|Name||USS William D. Porter (DD-579)|
|Namesake||William D. Porter|
|Builder||Consolidated Steel Corporation, Orange, Texas|
|Laid down||7 May 1942|
|Launched||27 September 1942|
|Commissioned||6 July 1943|
|Stricken||11 July 1945|
|Fate||Sunk by kamikazes, 10 June 1945|
|Class and type||Fletcher class destroyer|
|Length||376 ft 6 in (114.7 m)|
|Beam||39 ft 8 in (12.1 m)|
|Draft||17 ft 9 in (5.4 m)|
|Propulsion||60,000 shp (45 MW); 2 propellers|
|Speed||35 knots (65 km/h; 40 mph)|
|Range||6500 nmi. (12,000 km) at 15 kn|
William D. Porter was laid down on 7 May 1942 at Orange, Texas, United States, by the Consolidated Steel Corporation; launched on 27 September 1942, sponsored by Miss Mary Elizabeth Reeder; and commissioned on 6 July 1943. The ship is predominantly remembered today for the string of extremely unfortunate events that plagued her short three-year career during World War II.
William D. Porter departed Orange shortly after being commissioned. After stops at Galveston, TX, and Algiers, LA, the destroyer headed for Guantanamo Bay, Cuba, on 30 July 1943 for shakedown. She completed shakedown a month later and, following a brief stop at Bermuda, continued on to Charleston, SC, where she arrived on 7 September. Porter completed post-shakedown repairs at Charleston and got underway for Norfolk, Va., at the end of the month. For about five weeks, the warship operated from Norfolk conducting battle practice with USS Intrepid and other ships of the Atlantic Fleet.
On 12 November 1943, the ship departed Norfolk to rendezvous with the USS Iowa. The brand new battleship was on her way to North Africa carrying President Franklin D. Roosevelt to the Cairo and Tehran Conferences.
William D. Porter was reported to have been involved in a mishap while departing Norfolk when her anchor tore the railing and lifeboat mounts off a docked sister destroyer while maneuvering astern.[a]
The next day, a depth charge from the deck of William D. Porter fell into the rough sea and exploded, causing Iowa and the other escort ships to take evasive maneuvers under the assumption that the task force had come under torpedo attack by a German U-boat.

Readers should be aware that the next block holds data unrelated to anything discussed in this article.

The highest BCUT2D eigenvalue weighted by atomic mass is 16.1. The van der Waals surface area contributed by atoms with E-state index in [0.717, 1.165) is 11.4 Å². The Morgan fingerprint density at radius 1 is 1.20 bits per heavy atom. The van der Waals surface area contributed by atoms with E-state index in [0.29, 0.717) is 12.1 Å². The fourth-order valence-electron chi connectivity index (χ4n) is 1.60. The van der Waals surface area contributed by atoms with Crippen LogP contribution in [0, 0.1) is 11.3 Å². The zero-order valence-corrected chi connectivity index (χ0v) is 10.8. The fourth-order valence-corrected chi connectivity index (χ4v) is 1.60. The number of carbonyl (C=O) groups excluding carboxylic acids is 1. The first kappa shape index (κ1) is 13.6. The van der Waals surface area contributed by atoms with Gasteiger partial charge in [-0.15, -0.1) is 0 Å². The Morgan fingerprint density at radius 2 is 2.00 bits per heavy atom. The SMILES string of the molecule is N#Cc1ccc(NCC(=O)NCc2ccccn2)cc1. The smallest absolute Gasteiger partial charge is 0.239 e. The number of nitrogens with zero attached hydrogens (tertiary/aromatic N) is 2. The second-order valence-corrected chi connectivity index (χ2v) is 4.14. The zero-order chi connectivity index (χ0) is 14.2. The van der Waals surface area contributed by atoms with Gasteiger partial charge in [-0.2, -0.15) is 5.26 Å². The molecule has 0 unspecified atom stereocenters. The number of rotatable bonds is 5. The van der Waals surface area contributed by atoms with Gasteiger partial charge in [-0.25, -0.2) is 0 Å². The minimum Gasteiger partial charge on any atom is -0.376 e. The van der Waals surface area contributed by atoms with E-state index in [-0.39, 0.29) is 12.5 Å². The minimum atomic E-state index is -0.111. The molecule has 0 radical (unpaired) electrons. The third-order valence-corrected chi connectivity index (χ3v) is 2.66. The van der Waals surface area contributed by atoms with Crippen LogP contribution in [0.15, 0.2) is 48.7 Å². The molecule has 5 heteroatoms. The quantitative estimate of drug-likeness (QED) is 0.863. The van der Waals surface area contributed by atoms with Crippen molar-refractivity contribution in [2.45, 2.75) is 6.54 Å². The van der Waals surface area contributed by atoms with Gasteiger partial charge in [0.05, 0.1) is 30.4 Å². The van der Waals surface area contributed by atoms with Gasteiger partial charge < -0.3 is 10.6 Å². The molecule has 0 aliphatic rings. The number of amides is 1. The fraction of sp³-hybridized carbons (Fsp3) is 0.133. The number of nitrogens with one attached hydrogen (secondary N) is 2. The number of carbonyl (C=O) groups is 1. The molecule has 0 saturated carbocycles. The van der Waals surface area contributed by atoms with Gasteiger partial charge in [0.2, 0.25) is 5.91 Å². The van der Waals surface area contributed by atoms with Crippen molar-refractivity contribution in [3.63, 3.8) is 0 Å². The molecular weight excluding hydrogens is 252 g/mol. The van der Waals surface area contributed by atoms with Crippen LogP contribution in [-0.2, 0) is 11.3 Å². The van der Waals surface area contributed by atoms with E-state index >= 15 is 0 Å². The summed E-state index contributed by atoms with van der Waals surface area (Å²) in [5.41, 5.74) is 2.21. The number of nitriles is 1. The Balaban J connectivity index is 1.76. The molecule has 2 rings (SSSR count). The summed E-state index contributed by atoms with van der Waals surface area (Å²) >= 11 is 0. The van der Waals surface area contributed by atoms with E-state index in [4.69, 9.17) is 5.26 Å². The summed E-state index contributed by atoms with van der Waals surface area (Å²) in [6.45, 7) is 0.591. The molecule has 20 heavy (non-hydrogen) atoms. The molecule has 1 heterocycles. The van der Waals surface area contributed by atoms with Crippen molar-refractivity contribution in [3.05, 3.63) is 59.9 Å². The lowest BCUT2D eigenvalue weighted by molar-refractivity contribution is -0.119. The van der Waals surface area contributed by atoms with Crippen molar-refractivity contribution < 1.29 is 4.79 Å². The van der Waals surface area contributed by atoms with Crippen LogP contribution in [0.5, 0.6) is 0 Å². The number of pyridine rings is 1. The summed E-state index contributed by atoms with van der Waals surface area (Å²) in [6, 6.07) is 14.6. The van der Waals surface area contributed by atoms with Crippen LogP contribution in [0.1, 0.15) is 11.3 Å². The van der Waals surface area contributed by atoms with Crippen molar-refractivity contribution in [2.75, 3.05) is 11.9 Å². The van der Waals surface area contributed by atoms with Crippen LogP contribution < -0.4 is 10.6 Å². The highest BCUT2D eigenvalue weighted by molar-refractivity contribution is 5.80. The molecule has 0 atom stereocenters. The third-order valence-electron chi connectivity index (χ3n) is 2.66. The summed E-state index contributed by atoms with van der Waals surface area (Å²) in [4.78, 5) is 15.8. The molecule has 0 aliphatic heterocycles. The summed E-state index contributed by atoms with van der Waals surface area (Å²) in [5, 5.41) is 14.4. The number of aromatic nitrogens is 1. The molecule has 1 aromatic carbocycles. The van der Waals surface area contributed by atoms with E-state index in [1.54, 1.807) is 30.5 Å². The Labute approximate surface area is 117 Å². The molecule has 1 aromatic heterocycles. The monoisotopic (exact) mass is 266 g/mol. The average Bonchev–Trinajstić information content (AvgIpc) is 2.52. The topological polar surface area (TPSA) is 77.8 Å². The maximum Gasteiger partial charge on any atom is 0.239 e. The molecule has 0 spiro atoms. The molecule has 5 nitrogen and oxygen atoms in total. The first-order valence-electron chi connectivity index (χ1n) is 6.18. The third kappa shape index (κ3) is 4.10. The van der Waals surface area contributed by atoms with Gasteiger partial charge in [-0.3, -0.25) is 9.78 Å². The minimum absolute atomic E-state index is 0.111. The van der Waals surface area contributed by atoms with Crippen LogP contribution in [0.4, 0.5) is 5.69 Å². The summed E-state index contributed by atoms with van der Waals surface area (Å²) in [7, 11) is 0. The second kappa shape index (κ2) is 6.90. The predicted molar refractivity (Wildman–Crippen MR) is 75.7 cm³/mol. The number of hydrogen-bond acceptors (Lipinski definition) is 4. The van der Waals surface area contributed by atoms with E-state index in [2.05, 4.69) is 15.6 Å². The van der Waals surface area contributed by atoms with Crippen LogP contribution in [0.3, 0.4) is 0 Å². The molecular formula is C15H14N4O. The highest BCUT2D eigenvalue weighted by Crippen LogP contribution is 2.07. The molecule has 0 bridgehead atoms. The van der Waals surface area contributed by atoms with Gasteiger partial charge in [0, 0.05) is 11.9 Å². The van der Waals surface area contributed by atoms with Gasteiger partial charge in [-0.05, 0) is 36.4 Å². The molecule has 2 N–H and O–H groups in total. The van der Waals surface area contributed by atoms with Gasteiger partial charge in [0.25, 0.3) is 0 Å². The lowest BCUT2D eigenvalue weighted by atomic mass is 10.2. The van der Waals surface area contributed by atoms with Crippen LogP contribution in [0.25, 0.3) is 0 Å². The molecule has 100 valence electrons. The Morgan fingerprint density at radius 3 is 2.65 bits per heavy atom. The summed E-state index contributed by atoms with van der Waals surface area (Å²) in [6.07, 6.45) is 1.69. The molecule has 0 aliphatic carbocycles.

Ships logs from William D. Porter and Iowa do not mention a lost depth charge nor a U-boat search on 13 November. Both logs do mention that William D. Porter experienced a boiler tube failure on #3 boiler causing the ship to fall out of position in the formation until number 4 boiler was brought online.
On 14 November, at Roosevelt’s request, Iowa conducted an anti-aircraft drill to demonstrate her ability to defend herself. The drill began with the release of a number of balloons for use as targets. While most of these were shot by gunners aboard Iowa, a few of them drifted toward William D. Porter which shot down balloons as well. Porter, along with the other escort ships, also demonstrated a torpedo drill by simulating a launch at Iowa.
William D. Porter attempted to signal Iowa about the incoming torpedo but, owing to orders to maintain radio silence, used a signal lamp instead. However, the destroyer first misidentified the direction of the torpedo and then relayed the wrong message, informing Iowa that Porter was backing up, rather than that a torpedo was in the water. In desperation the destroyer finally broke radio silence, using codewords that relayed a warning message to Iowa regarding the incoming torpedo. After confirming the identity of the destroyer, Iowa turned hard to avoid being hit by the torpedo. Roosevelt, meanwhile, had learned of the incoming torpedo threat and asked his Secret Service attendee to move his wheelchair to the side of the battleship, so he could see. Not long afterward, the torpedo detonated in the ship’s wake, some 3,000 yards (2,700 m) astern of the Iowa. Iowa was unhurt, but as a result of this friendly fire incident, ships would routinely greet the destroyer with the hail “Don’t shoot! We’re Republicans!” The entire incident lasted about 4 minutes from torpedo firing at 14:36 to detonation at 14:40.
Following these events, the ship and her crew were ordered to Bermuda for an inquiry into the Iowa affair. Chief Torpedoman (CTM(AA)) Lawton Dawson, whose failure to remove the torpedo’s primer had enabled it to fire at Iowa, was later sentenced to hard labor, though Roosevelt intervened in his case, as the incident had been an accident.
Contrary to Internet legend, LCDR Walter was not relieved of command following the incident and remained in command until 30 May 1944. He later commanded other ships and eventually became a rear admiral. William D. Porter was in Bermuda from 16 to 23 November 1943; no mention was made of awaiting Marines or the entire crew being “arrested” in the ship’s logs.
On 25 November, William D. Porter returned to Norfolk and prepared for transfer to the Pacific. She got underway for that duty on 4 December, steamed via Trinidad, and reached the Panama Canal on the 12th. After transiting the canal, the destroyer set a course for San Diego, where she stopped between 19 and 21 December to take on cold weather clothing and other supplies necessary for duty in the Aleutian Islands.
North Pacific campaign